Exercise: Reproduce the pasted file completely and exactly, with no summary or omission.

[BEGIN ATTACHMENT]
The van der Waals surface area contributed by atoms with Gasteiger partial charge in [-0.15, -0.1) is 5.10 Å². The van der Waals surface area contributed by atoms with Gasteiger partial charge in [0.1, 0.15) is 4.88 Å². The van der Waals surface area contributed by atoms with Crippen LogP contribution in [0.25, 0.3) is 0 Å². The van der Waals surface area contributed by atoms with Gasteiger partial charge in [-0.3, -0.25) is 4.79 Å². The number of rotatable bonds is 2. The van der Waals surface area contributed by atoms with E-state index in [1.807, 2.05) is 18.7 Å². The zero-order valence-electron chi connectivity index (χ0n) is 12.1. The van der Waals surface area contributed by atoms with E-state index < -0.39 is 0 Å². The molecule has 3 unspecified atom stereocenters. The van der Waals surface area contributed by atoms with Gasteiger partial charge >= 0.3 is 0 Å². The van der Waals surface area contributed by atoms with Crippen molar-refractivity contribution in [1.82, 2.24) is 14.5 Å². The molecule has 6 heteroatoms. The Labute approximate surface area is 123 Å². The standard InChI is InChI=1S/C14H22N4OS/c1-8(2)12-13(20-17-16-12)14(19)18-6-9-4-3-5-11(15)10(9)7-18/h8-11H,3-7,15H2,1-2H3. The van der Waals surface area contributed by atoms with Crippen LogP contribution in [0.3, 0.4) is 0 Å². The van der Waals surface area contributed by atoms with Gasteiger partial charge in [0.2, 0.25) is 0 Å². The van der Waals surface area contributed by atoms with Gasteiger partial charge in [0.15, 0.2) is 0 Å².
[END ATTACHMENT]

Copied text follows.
The van der Waals surface area contributed by atoms with Gasteiger partial charge in [-0.15, -0.1) is 5.10 Å². The van der Waals surface area contributed by atoms with Gasteiger partial charge in [0.1, 0.15) is 4.88 Å². The van der Waals surface area contributed by atoms with Crippen LogP contribution in [0.25, 0.3) is 0 Å². The van der Waals surface area contributed by atoms with Gasteiger partial charge in [-0.3, -0.25) is 4.79 Å². The number of rotatable bonds is 2. The van der Waals surface area contributed by atoms with E-state index in [1.807, 2.05) is 18.7 Å². The zero-order valence-electron chi connectivity index (χ0n) is 12.1. The van der Waals surface area contributed by atoms with E-state index < -0.39 is 0 Å². The molecule has 3 unspecified atom stereocenters. The van der Waals surface area contributed by atoms with Gasteiger partial charge >= 0.3 is 0 Å². The van der Waals surface area contributed by atoms with Crippen molar-refractivity contribution in [1.82, 2.24) is 14.5 Å². The molecule has 6 heteroatoms. The Labute approximate surface area is 123 Å². The standard InChI is InChI=1S/C14H22N4OS/c1-8(2)12-13(20-17-16-12)14(19)18-6-9-4-3-5-11(15)10(9)7-18/h8-11H,3-7,15H2,1-2H3. The van der Waals surface area contributed by atoms with Crippen LogP contribution in [0.3, 0.4) is 0 Å². The van der Waals surface area contributed by atoms with Gasteiger partial charge in [0.2, 0.25) is 0 Å². The van der Waals surface area contributed by atoms with Gasteiger partial charge in [0.15, 0.2) is 0 Å².